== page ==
We woke to gloomy skies that quashed the excitement of an epic sunrise and made for slow going getting ready for the day. We decided to forego the security checkpoints at the esplanade and used the Grand’s entrance to DCA. It was a brilliant move that got us straight into the park at 6:40am.
We walked briskly through the newly re-themed Grizzly Peak Airfield, taking a few photos along the way. (More on this wonderful new area in an upcoming post!)
Naturally, we had to stop and take a few pictures of Carthay done up in its 60th anniversary decor before heading over to Disneyland.
It seems that no matter where you go at the resort, diamonds will find you. The esplanade flags are no exception.
It only took us 10 minutes from the time we entered Disney California Adventure and photo-walked our way across the esplanade to pass through the turnstiles and into Disneyland. Despite the heavy cloud coverage, it seemed that sunshine was indeed headed our way.
After a couple of stops on Main Street, we headed for Sleeping Beauty Castle to see what she will look like for the next year or two (or three…). The last time we’d visited Disneyland, the castle’s makeover was only halfway completed.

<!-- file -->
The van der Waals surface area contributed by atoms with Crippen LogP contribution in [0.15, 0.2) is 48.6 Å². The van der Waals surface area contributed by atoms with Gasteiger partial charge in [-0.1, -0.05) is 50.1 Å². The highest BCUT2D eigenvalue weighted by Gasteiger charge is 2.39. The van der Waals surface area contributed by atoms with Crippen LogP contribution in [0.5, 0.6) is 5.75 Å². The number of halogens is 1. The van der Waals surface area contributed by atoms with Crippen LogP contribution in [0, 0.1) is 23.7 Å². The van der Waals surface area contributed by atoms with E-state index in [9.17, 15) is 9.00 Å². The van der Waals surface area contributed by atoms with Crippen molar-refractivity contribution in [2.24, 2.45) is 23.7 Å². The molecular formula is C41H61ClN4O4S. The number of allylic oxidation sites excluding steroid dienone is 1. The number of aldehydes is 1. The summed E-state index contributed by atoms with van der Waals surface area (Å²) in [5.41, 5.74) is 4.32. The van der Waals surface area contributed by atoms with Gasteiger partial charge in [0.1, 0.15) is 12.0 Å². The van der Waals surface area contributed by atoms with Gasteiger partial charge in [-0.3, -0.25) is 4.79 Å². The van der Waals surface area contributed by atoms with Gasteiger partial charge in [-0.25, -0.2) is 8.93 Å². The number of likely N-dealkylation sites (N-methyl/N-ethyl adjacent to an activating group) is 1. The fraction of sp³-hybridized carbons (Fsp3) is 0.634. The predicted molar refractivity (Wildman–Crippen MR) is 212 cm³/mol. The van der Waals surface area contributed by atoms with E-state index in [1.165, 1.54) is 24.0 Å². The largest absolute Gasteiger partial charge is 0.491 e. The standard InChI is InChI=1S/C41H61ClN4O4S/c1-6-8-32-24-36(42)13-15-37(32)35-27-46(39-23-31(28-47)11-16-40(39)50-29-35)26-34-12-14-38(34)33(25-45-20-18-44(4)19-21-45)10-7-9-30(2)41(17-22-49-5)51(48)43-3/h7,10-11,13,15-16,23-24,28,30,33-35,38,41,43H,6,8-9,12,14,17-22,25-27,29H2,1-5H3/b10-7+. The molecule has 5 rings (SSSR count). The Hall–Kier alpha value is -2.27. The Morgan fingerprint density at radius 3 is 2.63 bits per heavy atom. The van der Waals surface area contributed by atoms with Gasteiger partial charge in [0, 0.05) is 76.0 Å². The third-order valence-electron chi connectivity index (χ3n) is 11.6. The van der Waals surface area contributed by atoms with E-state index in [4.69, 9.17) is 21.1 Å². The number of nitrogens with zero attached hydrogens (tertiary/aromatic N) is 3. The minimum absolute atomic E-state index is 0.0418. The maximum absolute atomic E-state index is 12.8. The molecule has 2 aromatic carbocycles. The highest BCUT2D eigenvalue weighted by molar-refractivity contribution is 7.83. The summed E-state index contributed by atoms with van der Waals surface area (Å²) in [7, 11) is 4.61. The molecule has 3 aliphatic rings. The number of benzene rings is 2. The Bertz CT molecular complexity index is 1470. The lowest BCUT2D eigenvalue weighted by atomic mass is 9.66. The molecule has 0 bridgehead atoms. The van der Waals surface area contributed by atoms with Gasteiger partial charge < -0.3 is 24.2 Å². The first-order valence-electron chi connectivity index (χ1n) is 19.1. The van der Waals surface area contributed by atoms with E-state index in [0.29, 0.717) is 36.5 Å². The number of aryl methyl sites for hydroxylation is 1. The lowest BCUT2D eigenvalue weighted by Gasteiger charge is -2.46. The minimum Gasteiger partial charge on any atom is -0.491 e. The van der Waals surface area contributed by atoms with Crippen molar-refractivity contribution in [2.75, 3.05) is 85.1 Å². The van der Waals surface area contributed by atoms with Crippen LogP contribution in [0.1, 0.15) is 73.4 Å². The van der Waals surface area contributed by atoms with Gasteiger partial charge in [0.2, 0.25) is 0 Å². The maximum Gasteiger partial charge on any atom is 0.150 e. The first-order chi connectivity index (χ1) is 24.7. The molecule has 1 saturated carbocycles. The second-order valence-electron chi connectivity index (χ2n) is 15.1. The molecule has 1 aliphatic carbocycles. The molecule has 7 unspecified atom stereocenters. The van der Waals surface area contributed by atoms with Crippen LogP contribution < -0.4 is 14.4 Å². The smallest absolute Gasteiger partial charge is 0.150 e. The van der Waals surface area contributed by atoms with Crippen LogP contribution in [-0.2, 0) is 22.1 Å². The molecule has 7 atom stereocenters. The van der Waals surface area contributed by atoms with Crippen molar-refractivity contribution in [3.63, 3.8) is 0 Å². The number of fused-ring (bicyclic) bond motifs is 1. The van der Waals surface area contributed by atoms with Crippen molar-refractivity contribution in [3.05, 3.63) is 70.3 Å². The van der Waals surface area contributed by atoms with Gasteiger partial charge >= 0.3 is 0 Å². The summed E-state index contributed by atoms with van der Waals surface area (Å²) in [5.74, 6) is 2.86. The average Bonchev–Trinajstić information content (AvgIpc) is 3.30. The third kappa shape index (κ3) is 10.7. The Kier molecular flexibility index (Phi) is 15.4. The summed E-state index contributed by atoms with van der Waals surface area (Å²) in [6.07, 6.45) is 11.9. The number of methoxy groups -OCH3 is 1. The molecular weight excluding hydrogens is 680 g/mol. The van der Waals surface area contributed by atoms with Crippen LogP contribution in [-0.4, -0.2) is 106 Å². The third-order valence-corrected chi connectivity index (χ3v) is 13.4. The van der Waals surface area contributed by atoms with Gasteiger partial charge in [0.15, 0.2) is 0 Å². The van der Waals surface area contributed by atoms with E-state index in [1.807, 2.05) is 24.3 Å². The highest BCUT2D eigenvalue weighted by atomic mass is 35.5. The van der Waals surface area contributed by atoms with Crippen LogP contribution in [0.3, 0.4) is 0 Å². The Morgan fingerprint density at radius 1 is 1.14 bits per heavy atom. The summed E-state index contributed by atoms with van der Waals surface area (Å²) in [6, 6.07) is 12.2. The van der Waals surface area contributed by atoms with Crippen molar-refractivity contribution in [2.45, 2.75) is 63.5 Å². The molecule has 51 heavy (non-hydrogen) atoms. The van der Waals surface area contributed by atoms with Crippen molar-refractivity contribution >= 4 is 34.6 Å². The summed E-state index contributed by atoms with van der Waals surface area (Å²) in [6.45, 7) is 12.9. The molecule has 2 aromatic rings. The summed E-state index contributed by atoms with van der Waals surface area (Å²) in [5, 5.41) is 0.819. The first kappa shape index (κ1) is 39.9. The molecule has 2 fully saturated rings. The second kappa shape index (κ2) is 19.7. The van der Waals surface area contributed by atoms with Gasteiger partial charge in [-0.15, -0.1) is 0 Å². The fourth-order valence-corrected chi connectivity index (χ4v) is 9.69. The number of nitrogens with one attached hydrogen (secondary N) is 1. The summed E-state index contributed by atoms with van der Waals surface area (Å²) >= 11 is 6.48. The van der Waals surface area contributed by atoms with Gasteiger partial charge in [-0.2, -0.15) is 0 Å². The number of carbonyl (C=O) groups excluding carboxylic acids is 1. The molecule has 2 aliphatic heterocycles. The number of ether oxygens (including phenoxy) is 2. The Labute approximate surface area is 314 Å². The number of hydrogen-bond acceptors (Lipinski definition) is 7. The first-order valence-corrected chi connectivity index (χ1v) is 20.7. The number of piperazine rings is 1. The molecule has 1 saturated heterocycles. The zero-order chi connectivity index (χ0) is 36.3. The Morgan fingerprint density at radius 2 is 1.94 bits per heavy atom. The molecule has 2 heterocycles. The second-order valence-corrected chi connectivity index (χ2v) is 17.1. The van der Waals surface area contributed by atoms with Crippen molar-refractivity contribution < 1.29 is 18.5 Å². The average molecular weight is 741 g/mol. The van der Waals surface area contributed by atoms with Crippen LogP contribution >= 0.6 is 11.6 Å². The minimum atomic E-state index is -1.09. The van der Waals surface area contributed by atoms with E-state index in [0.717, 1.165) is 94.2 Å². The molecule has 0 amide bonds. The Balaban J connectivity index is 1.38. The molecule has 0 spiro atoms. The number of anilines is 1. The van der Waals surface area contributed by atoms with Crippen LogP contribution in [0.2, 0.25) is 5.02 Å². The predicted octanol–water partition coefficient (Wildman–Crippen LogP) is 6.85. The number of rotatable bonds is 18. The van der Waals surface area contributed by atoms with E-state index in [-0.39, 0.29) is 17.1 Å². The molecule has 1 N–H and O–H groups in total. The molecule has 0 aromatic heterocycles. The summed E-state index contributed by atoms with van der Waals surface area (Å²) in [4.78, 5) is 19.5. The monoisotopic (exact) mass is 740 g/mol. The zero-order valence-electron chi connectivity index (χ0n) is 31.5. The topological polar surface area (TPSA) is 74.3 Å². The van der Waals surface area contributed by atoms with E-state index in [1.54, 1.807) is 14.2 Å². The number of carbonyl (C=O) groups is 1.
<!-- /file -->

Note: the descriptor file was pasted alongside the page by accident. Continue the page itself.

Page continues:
In pictures I’d seen online, the “diamonds” on the castle looked off to me, sort of plastic-y and cheap. In person was a different story, having more an appearance of glass, and they quickly grew on me.
And that is where we will leave you. We’ll return soon with Part 2!
Disneyland’s 60th anniversary celebration festivities are fast approaching and I can feel my excitement growing by the day. It’s not so much for the bedazzled castle or even the promising nighttime entertainment. It’s simply for the milestone.
One of my favorite places in the world is about to start its year(ish) long birthday party. Having had the privilege of going several times in my childhood, for Grad Nite as a teen, and becoming an annual passholder as an adult, Disneyland has been a pretty big part of my life. At this point, the park feels like an old friend.
It’s been a source of joy and inspiration as Walt hoped. It’s been a place to think fondly on the past and to dream about the future. It’s been a place for birthdays and anniversaries, for escape and adventure, for worlds of yesterday, tomorrow and fantasy and for reminders of how small this world is.
As much as the spectacular can celebrate such a wonderful place, a quiet, contented gratitude is more my cup of tea. I think I’ll still find myself seeking the solace of this nook for the beauty of a Sleeping Beauty Castle twilight and others like it. I’ll still close out the park occasionally in hopes that I’ll be one of the very last guests and selfishly stroll down Main Street like it were all my own. I’ll make sure to see the parade and the fireworks too, but I’ll probably sneak off early to catch a ride on Pirates of the Caribbean while it’s a walk-on.
Yes. I’ll celebrate with my friend by doing all the things that have brought me so much pleasure for all these years.
Most of all, I’ll think about Walt and the many Imagineers and Cast Members that have made Disneyland such a magical place.